5. Good call! Apropos nothing at all, it also provides a 'unique' integer as a seed for random number generators which is nice if you are a programmer - as long as your system can handle long integers that is - been doing it since 19800104090000... Not a happy story though. I've had the same problem with clothing (from the U.S.), and more recently a chess set (from Japan). I feel for the OP - very, very frustrating! I'm very reluctant to trust a concertina even to domestic mail/carrier - which is a pain as I have at least one which needs tuning, and the nearest fettler is 3 days camel ride away...
  6. I think I'm correct in saying that the Concertina Connection instrument is 7 1/4" across the flats? This is, to my mind, a major disadvantage - it's too big, I handled a CC English a while back, and the large size was very awkward. Also the quality of construction was poor IMO. [Warning - hearsay alert!] I haven't had my hands on a McNeela Wren, but I know two folks who have used one recently (one purchaser, and one using an 'on-loan' instrument. Both report being very happy with this (6 1/4") instrument.
  7. If: you decide to bale out of concertina-world at some later date, then: the better the quality of the instrument you have bought, the higher is the chance that it will have retained its value, and the better is the chance that you will be able to recoup a high proportion of your initial outlay when you sell it on... So, whatever your final choice of instrument, it's possibly not a bad idea to get absolutely the best one you can afford right from the start?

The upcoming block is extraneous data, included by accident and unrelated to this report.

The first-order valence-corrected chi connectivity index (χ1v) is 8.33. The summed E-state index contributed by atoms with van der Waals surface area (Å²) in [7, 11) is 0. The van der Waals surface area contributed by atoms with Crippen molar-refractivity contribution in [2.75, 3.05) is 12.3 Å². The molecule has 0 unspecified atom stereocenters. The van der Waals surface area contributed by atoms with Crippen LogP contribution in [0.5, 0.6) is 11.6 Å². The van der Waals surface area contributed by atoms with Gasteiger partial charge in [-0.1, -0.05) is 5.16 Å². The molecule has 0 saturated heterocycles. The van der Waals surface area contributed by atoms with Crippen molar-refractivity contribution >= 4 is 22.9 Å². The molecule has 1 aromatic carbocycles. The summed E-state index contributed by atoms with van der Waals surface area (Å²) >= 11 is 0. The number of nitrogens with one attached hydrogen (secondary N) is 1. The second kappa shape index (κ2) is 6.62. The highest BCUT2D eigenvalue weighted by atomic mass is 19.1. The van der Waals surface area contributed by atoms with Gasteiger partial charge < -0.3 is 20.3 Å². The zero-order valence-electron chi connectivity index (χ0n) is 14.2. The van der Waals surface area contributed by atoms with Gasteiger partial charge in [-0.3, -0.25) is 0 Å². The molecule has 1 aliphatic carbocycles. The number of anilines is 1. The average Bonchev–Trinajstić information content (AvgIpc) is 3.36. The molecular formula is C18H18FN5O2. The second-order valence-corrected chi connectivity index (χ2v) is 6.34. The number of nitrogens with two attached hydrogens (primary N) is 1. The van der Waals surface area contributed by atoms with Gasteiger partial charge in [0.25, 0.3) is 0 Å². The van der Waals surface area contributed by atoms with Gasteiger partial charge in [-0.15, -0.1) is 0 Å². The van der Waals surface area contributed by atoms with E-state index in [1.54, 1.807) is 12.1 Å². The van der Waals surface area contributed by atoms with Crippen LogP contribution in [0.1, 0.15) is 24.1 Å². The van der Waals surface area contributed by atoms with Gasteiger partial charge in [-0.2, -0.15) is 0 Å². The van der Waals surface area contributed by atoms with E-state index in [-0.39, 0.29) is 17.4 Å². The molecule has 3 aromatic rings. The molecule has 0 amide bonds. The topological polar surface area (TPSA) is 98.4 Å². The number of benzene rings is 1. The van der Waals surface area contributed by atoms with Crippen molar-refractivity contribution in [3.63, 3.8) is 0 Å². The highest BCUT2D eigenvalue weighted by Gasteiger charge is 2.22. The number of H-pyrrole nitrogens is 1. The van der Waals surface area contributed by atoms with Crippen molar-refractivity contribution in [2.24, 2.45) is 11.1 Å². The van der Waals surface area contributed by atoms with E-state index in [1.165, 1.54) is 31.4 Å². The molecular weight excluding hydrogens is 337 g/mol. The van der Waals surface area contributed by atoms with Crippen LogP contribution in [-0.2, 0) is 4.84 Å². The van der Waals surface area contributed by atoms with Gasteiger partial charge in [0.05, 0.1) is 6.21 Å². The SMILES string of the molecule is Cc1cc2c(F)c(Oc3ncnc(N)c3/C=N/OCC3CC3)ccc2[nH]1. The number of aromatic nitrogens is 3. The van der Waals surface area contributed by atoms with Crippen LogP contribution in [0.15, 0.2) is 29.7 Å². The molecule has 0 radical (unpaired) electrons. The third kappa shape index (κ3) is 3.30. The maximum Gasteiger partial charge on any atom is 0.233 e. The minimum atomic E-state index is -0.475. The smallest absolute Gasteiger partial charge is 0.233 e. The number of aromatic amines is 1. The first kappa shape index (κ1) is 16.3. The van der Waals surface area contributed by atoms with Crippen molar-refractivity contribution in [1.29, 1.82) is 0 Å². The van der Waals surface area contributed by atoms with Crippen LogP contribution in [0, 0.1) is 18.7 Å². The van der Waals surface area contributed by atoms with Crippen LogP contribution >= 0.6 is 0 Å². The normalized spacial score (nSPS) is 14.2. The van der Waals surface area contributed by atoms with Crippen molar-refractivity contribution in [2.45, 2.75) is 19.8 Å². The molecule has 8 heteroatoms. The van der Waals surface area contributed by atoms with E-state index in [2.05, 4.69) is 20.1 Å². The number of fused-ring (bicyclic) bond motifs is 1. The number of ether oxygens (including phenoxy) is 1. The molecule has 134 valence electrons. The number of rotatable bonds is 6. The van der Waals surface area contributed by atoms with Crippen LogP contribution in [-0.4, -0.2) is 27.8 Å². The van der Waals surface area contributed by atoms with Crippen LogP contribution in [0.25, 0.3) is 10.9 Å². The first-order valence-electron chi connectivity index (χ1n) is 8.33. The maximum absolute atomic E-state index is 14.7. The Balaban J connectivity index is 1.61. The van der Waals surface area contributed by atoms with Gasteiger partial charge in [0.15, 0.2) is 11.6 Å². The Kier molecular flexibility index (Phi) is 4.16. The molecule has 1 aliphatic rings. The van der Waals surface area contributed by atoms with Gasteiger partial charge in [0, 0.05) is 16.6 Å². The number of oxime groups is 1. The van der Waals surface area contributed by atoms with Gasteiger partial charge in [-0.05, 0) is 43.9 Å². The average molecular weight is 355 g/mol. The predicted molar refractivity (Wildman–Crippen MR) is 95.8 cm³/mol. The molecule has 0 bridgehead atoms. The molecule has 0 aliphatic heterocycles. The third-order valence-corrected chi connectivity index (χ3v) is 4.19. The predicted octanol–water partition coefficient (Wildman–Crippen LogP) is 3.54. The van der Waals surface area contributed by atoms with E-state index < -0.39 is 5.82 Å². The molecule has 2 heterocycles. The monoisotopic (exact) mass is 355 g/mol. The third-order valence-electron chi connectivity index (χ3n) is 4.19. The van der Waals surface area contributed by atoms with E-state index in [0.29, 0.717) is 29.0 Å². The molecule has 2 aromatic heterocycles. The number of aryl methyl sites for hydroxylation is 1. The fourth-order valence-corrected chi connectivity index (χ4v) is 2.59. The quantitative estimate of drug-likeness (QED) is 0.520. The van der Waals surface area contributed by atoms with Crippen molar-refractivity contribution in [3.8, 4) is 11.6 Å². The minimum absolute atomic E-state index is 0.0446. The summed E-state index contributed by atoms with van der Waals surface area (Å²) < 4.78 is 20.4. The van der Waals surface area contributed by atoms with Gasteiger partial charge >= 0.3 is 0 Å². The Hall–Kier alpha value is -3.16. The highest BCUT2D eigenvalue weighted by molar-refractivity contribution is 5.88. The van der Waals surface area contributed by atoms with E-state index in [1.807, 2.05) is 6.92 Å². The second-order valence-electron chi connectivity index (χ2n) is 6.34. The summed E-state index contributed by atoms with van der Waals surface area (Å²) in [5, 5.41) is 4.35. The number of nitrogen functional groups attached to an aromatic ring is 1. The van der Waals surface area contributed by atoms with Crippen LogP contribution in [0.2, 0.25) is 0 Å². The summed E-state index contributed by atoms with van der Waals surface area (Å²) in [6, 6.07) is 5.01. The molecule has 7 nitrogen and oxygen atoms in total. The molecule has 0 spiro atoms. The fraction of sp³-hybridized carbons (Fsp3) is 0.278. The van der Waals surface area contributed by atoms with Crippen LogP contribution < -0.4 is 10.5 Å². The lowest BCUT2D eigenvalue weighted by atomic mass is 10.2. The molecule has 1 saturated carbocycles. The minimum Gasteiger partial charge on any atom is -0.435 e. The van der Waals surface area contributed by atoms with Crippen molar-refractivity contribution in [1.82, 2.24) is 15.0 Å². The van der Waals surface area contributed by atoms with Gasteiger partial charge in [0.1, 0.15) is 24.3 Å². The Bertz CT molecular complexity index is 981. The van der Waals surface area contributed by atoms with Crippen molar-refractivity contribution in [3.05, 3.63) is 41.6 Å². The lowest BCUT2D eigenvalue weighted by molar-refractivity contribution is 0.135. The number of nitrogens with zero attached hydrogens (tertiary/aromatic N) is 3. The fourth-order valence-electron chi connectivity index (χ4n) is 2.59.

8. Me too! Some of the tutors published at the turn of the 19th/20th centuries are available on the concertina.com web site. In the field of human anatomy, 'fingers' are often numbered 1-5, starting at the thumb and working outwards. In beginning piano tutors, the same numbering system seems to be in use. (Probably on fairly shaky grounds) I use those 'precedents' as the basis for my personal preference for the symmetric system, but yes, it's different strokes for different folks, I guess, and it's a bit of a can of worms with all the different systems... The OP says he is a beginning English player. Is he aware of the English tutors available here and here? If not, they may be helpful... ------------------------------------- The Bramich/ABT systems are essentially the same. One uses ■ and □ for push and pull, and t'other uses 'nothing' and '^', so L1■ and L1□ mean the same as L1 and L1^. I can also recommend the Scottish terms 'Sook' and 'Blaw'...?
  9. You may need to be a bit careful here! If you have a selection of Anglo books from different sources, you will already have clocked this one, but just in case: Different books use different button numbering systems - a potential source of confusion - whatever the actual notes may be... Books by Mick Bramich and the online Anglo tutor on the Australian Bush Traditions web site use symmetric button numbering: 5 4 3 2 1 Left Right 1 2 3 4 5 - repeated for each row The book by Chris Sherburn uses an asymmetric, discontinuous numbering system: 0 4 3 2 1 Left Right 5 6 7 8 9 - repeated for each row The book by Pip Ives uses an asymmetric numbering system (I think): 1 2 3 4 5 Left Right 1 2 3 4 5 - repeated for each row While the books by Gary Coover use the numbering system shown in the diagram in an earlier post, which spreads across two rows. I presume that at least one of your books is by GC as the diagram in your OP appears to be from one of his books, but you don't say if you have books from different sources. There are other books which may use different numbering systems. What fun...